AUGUST 2010 IN
RICK ASTER’S WORLD

E-Book Readers Ready for Novels Only

I’ve spent part of this month trying to get my new book on computer programming into e-book form for release as an e-book, but what I’ve found so far isn’t encouraging. Major e-book readers, at this point, can display a novel just fine, but falter when a book contains technical or decorative characters or even the simplest elements of page layout.

It’s impossible to write a computer programming book without tables and computer programs, yet you have to make difficult compromises to make this work on the popular e-book readers. Many e-book readers aren’t capable of displaying multiple spaces, and therefore cannot display a computer program correctly. E-book readers generally can display tables, but they are not capable at this point of horizontal scrolling, so a table of any complexity should generally be limited to just two columns if possible.

None of these technical points present a problem for English-language novels. These books traditionally contain no formatting aside from dividing the text into paragraphs, bold and italic text, and larger type and extra spacing around the chapter numbers (which is still readable if the type size is not rendered correctly). This helps to explain why so many novels, and so few other books, are available for current e-book readers.

Ironically, the introduction of the iPad is likely to change the e-book reader market. Though not particularly marketed as an e-book reader, the iPad is, at this point, one of only about three choices for a competent e-book reader. Thus, the iPad sets a standard of competence that the dozens of other e-book readers will have to live up to in their next revision, or get left behind. It is not that the iPad e-book reader is flawless, but its rendering engine, based on the Safari web browser, is so much more advanced than that of the other e-book readers that it gives people a glimpse of what is possible in e-books.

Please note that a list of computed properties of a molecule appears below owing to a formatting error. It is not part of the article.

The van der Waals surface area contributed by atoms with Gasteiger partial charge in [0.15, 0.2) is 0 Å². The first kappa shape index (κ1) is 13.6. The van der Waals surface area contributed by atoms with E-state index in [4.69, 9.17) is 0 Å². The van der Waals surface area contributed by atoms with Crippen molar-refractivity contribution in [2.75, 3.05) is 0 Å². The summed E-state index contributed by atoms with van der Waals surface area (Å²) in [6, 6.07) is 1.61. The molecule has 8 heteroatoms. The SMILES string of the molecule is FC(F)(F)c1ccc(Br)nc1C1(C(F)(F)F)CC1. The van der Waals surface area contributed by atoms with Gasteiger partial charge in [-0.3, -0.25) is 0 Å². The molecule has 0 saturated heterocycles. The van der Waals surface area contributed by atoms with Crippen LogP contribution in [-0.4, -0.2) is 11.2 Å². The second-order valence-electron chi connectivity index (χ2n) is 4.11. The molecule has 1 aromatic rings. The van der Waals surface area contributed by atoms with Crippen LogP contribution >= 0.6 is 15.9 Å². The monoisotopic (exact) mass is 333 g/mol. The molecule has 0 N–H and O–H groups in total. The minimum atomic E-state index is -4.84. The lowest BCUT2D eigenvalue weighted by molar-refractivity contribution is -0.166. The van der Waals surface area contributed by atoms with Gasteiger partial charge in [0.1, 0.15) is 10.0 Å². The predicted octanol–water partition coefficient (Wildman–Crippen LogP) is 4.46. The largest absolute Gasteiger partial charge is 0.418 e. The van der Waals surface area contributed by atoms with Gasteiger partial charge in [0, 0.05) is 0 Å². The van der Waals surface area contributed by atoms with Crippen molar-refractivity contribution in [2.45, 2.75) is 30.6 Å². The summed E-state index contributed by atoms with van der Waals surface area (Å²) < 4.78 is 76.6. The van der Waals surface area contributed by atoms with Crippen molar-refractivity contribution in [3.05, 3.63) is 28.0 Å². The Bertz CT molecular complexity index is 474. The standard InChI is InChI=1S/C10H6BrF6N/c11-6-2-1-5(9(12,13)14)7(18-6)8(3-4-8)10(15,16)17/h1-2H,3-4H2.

Anyone else who makes an e-book reader has the option of adopting the Firefox rendering engine, or a subset of it, and this may be the quick way to make it possible to show a wider variety of e-books.

Many of the current generation of e-book readers are essentially the same as they were five years ago, but I have a hunch that the more serious rendering problems, such as the lack of support for European characters, will be rectified in just a year or two, and the current shortcomings of e-book readers will be overcome and forgotten within a few years. For anyone publishing a complex e-book at this point, the only sensible plan is to redo the e-book formatting almost every year to try to keep up with the capabilities of the e-book readers.


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